“The first person who comes to mind is Devin Nunes, and his unconscionable escapades around the Russia investigation,” said Eddie Kurtz, executive director of the Courage Campaign, which has led protests and education campaigns regarding Trump immigration and health care policy in conjunction with Health Access and Service Employees International Union. “Nunes’ ability to put his party above his country really shakes you to the core.”

As chairman of the House Intelligence Committee, Nunes, who was part of Trump’s transition team, recused himself in April from heading up an investigation into Russian meddling in the 2016 presidential election. He is now under investigation for possible ethics violations after he discussed classified information pertinent to the investigation with the president before bringing that information to other members of his committee — after White House sources provided the information to Nunes. Since then, he has kept a very low profile, though he did vote for the AHCA, and for 100 percent of the president’s legislative bills so far.

As much as California’s House Republicans were out front scuttling Obamacare or knocking down Secure Choice, they’ve provided passive support to the president’s immigration and environmental initiatives – two policy areas high on the list of concerns for most Californians – simply by saying nothing.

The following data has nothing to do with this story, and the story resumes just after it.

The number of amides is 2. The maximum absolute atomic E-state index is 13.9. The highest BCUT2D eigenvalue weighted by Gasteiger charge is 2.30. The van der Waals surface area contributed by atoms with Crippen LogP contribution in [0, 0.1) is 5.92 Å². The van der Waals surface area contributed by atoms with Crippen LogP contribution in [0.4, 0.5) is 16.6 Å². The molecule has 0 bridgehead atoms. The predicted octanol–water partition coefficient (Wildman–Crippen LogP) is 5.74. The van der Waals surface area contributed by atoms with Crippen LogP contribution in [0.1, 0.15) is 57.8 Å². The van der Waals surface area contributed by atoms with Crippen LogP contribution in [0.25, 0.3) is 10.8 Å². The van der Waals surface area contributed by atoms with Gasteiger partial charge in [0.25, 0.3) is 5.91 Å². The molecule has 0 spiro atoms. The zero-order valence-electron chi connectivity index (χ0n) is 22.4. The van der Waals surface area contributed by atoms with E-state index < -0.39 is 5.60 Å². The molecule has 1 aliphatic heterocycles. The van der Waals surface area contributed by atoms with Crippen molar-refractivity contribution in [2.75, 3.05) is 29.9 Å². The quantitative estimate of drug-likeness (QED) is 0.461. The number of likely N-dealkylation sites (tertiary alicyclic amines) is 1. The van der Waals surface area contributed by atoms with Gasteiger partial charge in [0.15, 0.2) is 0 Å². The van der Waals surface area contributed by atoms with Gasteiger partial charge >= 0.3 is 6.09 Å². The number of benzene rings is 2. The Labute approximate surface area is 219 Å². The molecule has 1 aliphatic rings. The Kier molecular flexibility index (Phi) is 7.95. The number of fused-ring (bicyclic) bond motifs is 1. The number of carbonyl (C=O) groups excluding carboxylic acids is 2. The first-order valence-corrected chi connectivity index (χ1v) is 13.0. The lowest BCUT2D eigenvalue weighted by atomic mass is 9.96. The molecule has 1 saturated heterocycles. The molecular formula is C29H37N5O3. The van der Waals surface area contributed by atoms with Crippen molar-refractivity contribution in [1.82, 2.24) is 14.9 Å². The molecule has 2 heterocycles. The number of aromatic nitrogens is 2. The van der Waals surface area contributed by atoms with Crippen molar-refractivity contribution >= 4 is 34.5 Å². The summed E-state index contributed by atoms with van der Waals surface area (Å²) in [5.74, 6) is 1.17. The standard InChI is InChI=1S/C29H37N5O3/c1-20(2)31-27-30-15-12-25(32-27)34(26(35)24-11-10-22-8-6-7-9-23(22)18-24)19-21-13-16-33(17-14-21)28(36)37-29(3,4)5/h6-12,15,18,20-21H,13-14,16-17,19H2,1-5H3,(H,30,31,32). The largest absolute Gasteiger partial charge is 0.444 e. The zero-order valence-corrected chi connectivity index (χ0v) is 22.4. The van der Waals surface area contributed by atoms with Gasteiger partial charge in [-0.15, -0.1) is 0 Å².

“I’ve been hoping that, at some point the House and Senate leadership would conclude that they have to put some distance between themselves and Trump on [immigration], and I haven’t seen it yet,” said Thomas A. Saenz, president and general counsel of the Mexican American Legal Defense and Education Fund. “There is some misguided sense of loyalty. I would think that it is past time to distance themselves.”

Other than the proposed Muslim ban, Saenz pointed out, the president has not yet tried to pass new federal immigration policy. But he has greatly increased ICE arrests nationwide and has waged what Saenz called “rhetorical warfare,” whipping up fear within immigrant communities. As Trump has tried to fund his border wall with Mexico and has threatened to strip funding from California for attempting to declare itself a “sanctuary state,” representatives Valadao and Denham, among others in agricultural districts with large immigrant populations, have remained silent.